Why AA Is Important in Recovery
Even a brief review of the history of AA reflects that, at its most basic level, it started with a complete focus on recovery and continues to have that mission today. It is especially significant that AA was founded by the very type of people whom the program seeks to help. But beyond its origins, what are some of the reasons AA is considered to be important to the recovery process today?
Clifford N. Lazarus, PhD, provides some answers. According to Lazarus, writing for Psychology Today, a primary reason AA works is that is based on similar principles as Cognitive Behavioral Therapy (CBT). Today, CBT is a research-based therapy used in most rehab centers to address addiction to different drugs of abuse. The following are some of the ways that the AA approach and CBT are similar and beneficial to the recovery process:
- These methods emphasize the need for recovering individuals to meaningfully change the way they think and act. In addition, there is a focus on taking personal responsibility for one’s thoughts, actions, and decisions. Personal ownership of the recovery process is key.
- The 12-Step program, like CBT, is a behaviorally oriented processes. The AA method advises its members to environmental factors, such as the people they hang out with, the places they frequent, and the things they do that support alcohol abuse.
- When recovering individuals change the way they act, they also change the way they think and feel. Behaviors, thoughts, and emotions are interconnected, so changing one will naturally lead to a change in the others. AA teachings may focus on actions, such as making amends, but really this process is working to change a person’s thought processes. A sober mindset begets a sober life, and vice versa.
- The spiritual underpinnings of AA orient individuals to accept themselves and their circumstances while at the same time providing hope for change.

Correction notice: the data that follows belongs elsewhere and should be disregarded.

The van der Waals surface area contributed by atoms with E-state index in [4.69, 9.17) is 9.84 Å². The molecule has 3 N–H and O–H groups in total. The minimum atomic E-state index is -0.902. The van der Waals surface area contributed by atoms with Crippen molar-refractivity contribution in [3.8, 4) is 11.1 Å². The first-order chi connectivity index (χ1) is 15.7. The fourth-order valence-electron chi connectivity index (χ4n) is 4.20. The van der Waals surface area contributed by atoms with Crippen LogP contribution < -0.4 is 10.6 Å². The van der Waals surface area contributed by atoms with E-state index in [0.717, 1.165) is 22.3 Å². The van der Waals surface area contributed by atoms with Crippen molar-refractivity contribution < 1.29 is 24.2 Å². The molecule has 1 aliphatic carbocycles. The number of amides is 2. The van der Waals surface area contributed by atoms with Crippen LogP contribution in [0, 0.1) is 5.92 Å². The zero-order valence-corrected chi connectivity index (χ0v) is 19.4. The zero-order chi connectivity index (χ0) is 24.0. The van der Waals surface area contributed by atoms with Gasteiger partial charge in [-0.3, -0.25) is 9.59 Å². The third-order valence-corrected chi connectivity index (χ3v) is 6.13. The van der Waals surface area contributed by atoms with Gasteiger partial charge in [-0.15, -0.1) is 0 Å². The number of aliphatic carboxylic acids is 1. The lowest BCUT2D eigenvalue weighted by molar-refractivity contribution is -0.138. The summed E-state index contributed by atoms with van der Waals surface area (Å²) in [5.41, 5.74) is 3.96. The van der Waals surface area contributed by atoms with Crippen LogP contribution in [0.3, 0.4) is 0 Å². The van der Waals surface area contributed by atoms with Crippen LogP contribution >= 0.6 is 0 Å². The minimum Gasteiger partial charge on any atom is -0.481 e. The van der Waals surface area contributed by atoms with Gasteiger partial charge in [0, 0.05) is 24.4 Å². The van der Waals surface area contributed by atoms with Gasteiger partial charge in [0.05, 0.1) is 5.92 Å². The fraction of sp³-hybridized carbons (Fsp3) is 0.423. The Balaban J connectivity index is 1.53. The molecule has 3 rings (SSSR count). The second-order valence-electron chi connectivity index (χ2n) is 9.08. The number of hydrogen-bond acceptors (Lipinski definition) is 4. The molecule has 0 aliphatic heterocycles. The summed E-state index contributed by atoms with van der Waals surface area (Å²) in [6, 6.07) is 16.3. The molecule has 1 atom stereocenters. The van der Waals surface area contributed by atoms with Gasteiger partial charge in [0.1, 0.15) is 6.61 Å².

- AA encourages its members to cultivate self-awareness. Along the wisdom to know better is to do better, AA provides guidance on how to watch one’s own thoughts and behaviors, face one’s fears, and take responsibility for one’s actions.
- AA helps people to heal themselves through working to heal others. AA founders, Wilson and Dr. Bob, discovered that their support of one another was instrumental to maintaining their sobriety (and they both did so for the rest of their lives). The AA fellowship provides each person with the opportunity to help the group, which is a key to recovery.
It is important to note that some individuals may not find AA meetings to be effective. In some instances, a person may disagree with the faith-based nature of AA. Again, this group evolved out of the Oxford Group (a religious group) and always maintained that members would benefit by surrendering to God (or a higher power, as some prefer this language). If this is a person’s main objection to AA, it is helpful to know that there are non-faith-based groups, such as SMART Recovery, which can provide the benefits of mutual aid without the spiritual focus.
In other instances, a person may find AA to be ineffective because of the specific group dynamics at play within a particular local meeting. It bears mention, however, that there may be a radical difference between AA philosophy and its execution at the level of group meetings. If members of AA meetings are not acting in the spirit of AA, then it’s not really an AA group in substance, just in name. To know a suitable group from a non-suitable group, it would benefit a person to understand the principles of AA. AA makes free literature available to anyone who needs it. The library is also a potential source for this information. A helpful practice would be to learn about AA from AA literature and then practice its principles in meetings and in everyday life.
There is a great benefit to participating in AA groups during a rehab stay (and it may be a mandatory part of the programming). Although AA is not therapist-led, AA meetings that are onsite at a rehab should be expected to honor the letter and spirit of this method. If a person in recovery has exposure to a strong and dedicated group, it will be that much easier to find a suitable group after program completion. Of course, many people have an ongoing positive experience with AA and credit this fellowship with being a main player in abstinence maintenance. Experiences may vary but one thing is certain: AA has a history of providing innumerable benefits to individuals in recovery.